She was proud of their praises, remembering the straggling rose-bushes and lavender, and unkempt flower-beds, and overgrown cabbages, and loose shingly paths in that old garden at Dinan, which she had loved despite its neglected condition. Her house at Trelasco was just as superior to the house at Dinan, as garden was to garden. She often thought of her old home, the shabby square house, with walls and shutters of dazzling white, shining brown floors, and worn-out furniture of the Empire period, furniture which had been shabby and out of repair when Colonel Manwaring took the house furnished, intending to spend a month or two in retirement at Dinan with his wife and her firstborn, a chubby little girl of five. They had lost a promising boy of a year old, and the colonel, having no reason for living anywhere in particular, and very little to live upon, thought that residence in a foreign country would improve his wife's health and spirits. He had been told that Dinan was picturesque and cheap: and he had put himself and his family on board the St. Malo steamer and had gone out like an emigrant to push his fortunes in a strange land. He had even an idea that he might get "something to do" in Dinana secretaryship of a club, an agency, or managerial post of some kind, never having cultivated the art of self-examination so far as to discover that he must have proved utterly incapable, had any such occasion presented itself.[Pg 177]She and her husband followed the departing guests to the hall, saw them get into the little brougham and drive off into the night; and then Gwendolen put her arm through her husband's with a soft clinging affectionateness, as of a Persian cat, that knew when it was well housed and taken good care of.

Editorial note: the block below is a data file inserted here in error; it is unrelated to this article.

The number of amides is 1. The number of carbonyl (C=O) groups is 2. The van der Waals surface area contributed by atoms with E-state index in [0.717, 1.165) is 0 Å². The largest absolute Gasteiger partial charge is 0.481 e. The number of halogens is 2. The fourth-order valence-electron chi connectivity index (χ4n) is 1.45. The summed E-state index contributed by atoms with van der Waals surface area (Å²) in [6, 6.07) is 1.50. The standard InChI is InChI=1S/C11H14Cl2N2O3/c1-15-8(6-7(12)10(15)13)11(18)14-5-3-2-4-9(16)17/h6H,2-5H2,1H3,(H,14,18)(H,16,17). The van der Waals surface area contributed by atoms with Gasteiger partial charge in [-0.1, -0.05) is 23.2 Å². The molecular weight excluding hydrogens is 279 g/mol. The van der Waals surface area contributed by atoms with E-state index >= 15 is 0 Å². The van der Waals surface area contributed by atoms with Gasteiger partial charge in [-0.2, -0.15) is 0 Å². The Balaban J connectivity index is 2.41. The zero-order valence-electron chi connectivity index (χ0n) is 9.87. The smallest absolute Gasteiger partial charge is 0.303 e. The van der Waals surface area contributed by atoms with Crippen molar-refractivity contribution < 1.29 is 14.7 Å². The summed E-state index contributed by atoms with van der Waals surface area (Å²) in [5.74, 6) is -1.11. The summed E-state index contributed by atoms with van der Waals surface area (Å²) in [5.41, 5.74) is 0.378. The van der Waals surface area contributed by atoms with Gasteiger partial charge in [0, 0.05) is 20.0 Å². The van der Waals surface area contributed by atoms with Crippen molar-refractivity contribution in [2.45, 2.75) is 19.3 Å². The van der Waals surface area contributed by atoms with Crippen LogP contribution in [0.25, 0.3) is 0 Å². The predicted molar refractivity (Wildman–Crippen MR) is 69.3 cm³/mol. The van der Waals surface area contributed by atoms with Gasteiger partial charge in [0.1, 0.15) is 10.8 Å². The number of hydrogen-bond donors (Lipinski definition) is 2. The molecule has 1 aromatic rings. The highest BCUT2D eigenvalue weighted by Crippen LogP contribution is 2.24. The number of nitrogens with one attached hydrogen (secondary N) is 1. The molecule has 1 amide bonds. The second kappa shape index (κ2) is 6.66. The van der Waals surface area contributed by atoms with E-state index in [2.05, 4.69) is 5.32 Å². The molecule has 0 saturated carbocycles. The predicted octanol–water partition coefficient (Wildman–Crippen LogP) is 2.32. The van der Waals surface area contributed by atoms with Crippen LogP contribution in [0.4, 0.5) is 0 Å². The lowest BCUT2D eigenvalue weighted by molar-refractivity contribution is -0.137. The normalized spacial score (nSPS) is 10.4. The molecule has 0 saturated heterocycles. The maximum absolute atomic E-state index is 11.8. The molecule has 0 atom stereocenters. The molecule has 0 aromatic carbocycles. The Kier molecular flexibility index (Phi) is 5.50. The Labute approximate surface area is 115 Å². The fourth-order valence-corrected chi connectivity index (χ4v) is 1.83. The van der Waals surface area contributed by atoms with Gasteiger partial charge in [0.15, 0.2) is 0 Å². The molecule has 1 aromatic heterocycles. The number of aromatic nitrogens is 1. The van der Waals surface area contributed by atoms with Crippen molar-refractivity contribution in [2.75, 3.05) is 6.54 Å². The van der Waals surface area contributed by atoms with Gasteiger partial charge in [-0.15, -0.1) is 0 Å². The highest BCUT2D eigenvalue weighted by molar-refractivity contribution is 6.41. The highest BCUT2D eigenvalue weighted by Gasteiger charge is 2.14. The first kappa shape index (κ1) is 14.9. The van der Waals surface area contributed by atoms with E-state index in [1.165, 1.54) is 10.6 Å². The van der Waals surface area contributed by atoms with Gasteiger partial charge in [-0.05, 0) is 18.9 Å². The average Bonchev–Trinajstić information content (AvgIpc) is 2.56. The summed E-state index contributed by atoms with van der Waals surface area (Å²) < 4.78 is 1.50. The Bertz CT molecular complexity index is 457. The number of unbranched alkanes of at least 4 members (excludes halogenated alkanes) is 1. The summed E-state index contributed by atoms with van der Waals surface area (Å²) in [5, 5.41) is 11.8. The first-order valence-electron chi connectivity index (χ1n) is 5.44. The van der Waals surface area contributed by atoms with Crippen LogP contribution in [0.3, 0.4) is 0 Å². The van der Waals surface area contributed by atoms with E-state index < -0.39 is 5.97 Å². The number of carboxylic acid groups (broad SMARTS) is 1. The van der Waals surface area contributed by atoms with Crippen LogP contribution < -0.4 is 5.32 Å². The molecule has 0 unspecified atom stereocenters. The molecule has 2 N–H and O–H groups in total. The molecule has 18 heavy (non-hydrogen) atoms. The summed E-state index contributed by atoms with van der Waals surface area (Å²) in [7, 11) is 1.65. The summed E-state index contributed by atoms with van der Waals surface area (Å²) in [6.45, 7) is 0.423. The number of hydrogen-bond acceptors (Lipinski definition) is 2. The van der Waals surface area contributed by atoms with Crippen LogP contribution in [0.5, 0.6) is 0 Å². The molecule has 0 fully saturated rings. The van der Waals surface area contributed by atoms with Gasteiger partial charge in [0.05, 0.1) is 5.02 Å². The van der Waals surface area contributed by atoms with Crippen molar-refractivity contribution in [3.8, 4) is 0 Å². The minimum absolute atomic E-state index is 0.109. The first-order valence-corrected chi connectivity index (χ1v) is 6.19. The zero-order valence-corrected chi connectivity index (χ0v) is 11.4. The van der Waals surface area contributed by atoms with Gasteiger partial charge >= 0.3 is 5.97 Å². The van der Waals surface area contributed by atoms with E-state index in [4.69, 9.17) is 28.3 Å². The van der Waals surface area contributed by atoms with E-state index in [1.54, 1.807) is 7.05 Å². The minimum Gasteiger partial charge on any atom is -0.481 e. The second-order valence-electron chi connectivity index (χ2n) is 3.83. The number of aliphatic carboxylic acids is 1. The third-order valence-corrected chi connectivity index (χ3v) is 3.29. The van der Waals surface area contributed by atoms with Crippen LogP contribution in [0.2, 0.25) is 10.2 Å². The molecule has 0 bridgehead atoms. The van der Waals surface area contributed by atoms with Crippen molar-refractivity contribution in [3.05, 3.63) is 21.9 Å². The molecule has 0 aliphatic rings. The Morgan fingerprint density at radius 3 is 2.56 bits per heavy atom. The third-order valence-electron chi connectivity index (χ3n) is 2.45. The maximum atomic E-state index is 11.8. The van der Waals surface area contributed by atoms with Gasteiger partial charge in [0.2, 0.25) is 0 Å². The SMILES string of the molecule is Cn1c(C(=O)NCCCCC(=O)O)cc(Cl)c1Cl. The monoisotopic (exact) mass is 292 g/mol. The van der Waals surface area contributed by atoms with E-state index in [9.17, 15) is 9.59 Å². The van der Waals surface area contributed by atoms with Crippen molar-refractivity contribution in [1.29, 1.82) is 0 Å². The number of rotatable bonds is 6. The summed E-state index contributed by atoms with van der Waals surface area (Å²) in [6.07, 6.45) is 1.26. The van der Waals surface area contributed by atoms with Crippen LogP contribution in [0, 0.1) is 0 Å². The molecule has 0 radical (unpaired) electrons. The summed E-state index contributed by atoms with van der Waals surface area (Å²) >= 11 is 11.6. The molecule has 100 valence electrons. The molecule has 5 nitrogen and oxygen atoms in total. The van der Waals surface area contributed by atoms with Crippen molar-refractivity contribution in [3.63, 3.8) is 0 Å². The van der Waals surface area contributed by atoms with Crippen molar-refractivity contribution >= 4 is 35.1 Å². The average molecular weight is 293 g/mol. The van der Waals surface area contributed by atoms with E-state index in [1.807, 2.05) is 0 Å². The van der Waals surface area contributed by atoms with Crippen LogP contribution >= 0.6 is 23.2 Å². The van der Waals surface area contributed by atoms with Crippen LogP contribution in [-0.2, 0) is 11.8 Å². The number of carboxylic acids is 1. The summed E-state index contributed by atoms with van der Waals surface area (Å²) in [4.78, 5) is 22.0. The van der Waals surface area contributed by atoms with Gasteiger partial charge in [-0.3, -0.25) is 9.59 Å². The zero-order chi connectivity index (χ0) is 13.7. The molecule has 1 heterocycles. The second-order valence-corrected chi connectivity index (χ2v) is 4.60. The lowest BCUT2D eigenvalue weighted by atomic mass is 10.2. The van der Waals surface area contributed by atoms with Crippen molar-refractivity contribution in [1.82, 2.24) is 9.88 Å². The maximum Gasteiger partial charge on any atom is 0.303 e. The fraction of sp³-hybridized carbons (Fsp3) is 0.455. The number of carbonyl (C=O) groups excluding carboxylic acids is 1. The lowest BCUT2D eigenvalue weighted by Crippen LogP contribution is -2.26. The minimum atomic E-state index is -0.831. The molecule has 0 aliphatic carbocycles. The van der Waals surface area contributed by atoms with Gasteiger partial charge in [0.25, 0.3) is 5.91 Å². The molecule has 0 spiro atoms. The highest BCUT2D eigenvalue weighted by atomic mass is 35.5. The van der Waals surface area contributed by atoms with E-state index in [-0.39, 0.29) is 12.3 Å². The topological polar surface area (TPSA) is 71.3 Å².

"I will give fifty pounds reward to the man who will get me credible evidence as to the person who planned that outrage," he said. And next day there were bills pasted against divers doors at Fowey and Trelasco, against the Mechanics' Institute, and against that curious old oaken door of a medi?val building opposite the club, which may once have been a donjon, and in sundry other conspicuous places, beginning with "Whereas," and ending with Vansittart Crowther's signature.

    "His cousin, Sir Luke Disney, has a large estate near Marazion," said Mrs. Crowther, meekly."Yes, yes. I came from Gwendolen's house on that day. I told you so in my letter."Mr. Colfox and Allegra met again in the drawing-room of the Angler's Nest at a quarter to eight. He was the first to arrive, and Isola had not yet appeared. Martin Disney was at his post in front of the library fireplace, library and drawing-room making one spacious room, lighted with candles here and there, and with one large shaded lamp on a table near the piano. Isola had been suffering from headache, and had been late in dressing. Captain Hulbert had been in the room nearly ten minutes before his hostess appeared, looking pale and ill in her black lace gown, and with an anxious[Pg 154] expression in her eyes. He had been introduced to Allegra, and was talking to her as if he had known her for years, when his attention was called off by Isola's appearance, and his introduction to her.

    "Yes; I have a good many books. I am always buying; but I find I never have exactly the book I want. And as I have no librarian I am too apt to forget the books I have. If I could afford to spend more of my life at the Mount, I would engage some learned gentleman, whose life had been a failure, to take care of my books. Are you Cornish, like your husband, Mrs. Disney?"